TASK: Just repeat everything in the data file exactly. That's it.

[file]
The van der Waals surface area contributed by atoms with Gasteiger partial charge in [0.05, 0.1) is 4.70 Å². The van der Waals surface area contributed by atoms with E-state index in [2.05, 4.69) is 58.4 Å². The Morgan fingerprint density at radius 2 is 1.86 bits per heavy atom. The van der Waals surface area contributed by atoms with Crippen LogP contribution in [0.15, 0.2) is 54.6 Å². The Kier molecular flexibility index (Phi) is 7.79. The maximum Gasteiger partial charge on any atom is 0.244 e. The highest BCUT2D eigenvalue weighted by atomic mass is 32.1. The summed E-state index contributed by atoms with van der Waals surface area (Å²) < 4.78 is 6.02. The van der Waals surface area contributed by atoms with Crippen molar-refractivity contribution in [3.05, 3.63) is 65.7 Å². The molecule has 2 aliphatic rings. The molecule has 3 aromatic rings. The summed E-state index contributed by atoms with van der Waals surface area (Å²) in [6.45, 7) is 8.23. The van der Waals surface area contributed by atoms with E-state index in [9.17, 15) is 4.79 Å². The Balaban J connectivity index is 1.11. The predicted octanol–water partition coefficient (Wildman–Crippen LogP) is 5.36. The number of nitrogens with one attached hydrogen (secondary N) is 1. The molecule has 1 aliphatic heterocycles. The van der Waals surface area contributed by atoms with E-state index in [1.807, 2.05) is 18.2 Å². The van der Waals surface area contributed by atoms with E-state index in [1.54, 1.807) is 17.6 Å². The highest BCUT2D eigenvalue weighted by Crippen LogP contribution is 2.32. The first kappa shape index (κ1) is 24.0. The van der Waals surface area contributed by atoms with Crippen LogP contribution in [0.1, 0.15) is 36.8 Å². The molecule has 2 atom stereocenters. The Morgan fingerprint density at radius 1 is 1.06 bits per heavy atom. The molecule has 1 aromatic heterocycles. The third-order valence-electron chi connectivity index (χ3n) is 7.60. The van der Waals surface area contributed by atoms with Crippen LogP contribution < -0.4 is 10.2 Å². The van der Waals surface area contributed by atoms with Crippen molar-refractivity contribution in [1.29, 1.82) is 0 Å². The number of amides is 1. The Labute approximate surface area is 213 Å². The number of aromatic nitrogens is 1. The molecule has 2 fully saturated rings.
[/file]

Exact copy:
The van der Waals surface area contributed by atoms with Gasteiger partial charge in [0.05, 0.1) is 4.70 Å². The van der Waals surface area contributed by atoms with E-state index in [2.05, 4.69) is 58.4 Å². The Morgan fingerprint density at radius 2 is 1.86 bits per heavy atom. The van der Waals surface area contributed by atoms with Crippen LogP contribution in [0.15, 0.2) is 54.6 Å². The Kier molecular flexibility index (Phi) is 7.79. The maximum Gasteiger partial charge on any atom is 0.244 e. The highest BCUT2D eigenvalue weighted by atomic mass is 32.1. The summed E-state index contributed by atoms with van der Waals surface area (Å²) < 4.78 is 6.02. The van der Waals surface area contributed by atoms with Crippen molar-refractivity contribution in [3.05, 3.63) is 65.7 Å². The molecule has 2 aliphatic rings. The molecule has 3 aromatic rings. The summed E-state index contributed by atoms with van der Waals surface area (Å²) in [6.45, 7) is 8.23. The van der Waals surface area contributed by atoms with E-state index in [9.17, 15) is 4.79 Å². The Balaban J connectivity index is 1.11. The predicted octanol–water partition coefficient (Wildman–Crippen LogP) is 5.36. The number of nitrogens with one attached hydrogen (secondary N) is 1. The molecule has 1 aliphatic heterocycles. The van der Waals surface area contributed by atoms with E-state index in [1.807, 2.05) is 18.2 Å². The van der Waals surface area contributed by atoms with E-state index in [1.54, 1.807) is 17.6 Å². The highest BCUT2D eigenvalue weighted by Crippen LogP contribution is 2.32. The first kappa shape index (κ1) is 24.0. The van der Waals surface area contributed by atoms with Crippen LogP contribution in [0.1, 0.15) is 36.8 Å². The molecule has 2 atom stereocenters. The Morgan fingerprint density at radius 1 is 1.06 bits per heavy atom. The molecule has 1 aromatic heterocycles. The third-order valence-electron chi connectivity index (χ3n) is 7.60. The van der Waals surface area contributed by atoms with Crippen LogP contribution < -0.4 is 10.2 Å². The van der Waals surface area contributed by atoms with Crippen molar-refractivity contribution in [1.29, 1.82) is 0 Å². The number of amides is 1. The Labute approximate surface area is 213 Å². The number of aromatic nitrogens is 1. The molecule has 2 fully saturated rings.